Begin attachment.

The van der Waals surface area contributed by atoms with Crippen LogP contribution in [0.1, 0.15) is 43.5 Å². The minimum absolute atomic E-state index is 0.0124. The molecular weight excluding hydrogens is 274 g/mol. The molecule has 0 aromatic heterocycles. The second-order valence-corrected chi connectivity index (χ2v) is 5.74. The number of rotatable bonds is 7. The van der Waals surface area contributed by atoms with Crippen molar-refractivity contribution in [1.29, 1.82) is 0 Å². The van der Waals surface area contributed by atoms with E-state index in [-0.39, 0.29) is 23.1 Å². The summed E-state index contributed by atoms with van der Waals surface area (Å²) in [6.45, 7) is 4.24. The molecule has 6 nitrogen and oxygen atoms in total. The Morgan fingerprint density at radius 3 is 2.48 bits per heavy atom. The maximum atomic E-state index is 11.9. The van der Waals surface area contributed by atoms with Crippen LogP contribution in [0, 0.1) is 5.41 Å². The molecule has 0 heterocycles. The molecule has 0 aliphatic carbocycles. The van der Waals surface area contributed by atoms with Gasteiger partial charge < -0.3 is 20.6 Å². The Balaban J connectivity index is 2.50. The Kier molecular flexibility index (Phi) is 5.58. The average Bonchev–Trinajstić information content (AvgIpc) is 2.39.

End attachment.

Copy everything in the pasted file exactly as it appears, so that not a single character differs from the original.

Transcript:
The van der Waals surface area contributed by atoms with Crippen LogP contribution in [0.1, 0.15) is 43.5 Å². The minimum absolute atomic E-state index is 0.0124. The molecular weight excluding hydrogens is 274 g/mol. The molecule has 0 aromatic heterocycles. The second-order valence-corrected chi connectivity index (χ2v) is 5.74. The number of rotatable bonds is 7. The van der Waals surface area contributed by atoms with Crippen molar-refractivity contribution in [1.29, 1.82) is 0 Å². The van der Waals surface area contributed by atoms with E-state index in [-0.39, 0.29) is 23.1 Å². The summed E-state index contributed by atoms with van der Waals surface area (Å²) in [6.45, 7) is 4.24. The molecule has 6 nitrogen and oxygen atoms in total. The Morgan fingerprint density at radius 3 is 2.48 bits per heavy atom. The maximum atomic E-state index is 11.9. The van der Waals surface area contributed by atoms with Crippen LogP contribution in [0, 0.1) is 5.41 Å². The molecule has 0 heterocycles. The molecule has 0 aliphatic carbocycles. The van der Waals surface area contributed by atoms with Gasteiger partial charge < -0.3 is 20.6 Å². The Balaban J connectivity index is 2.50. The Kier molecular flexibility index (Phi) is 5.58. The average Bonchev–Trinajstić information content (AvgIpc) is 2.39.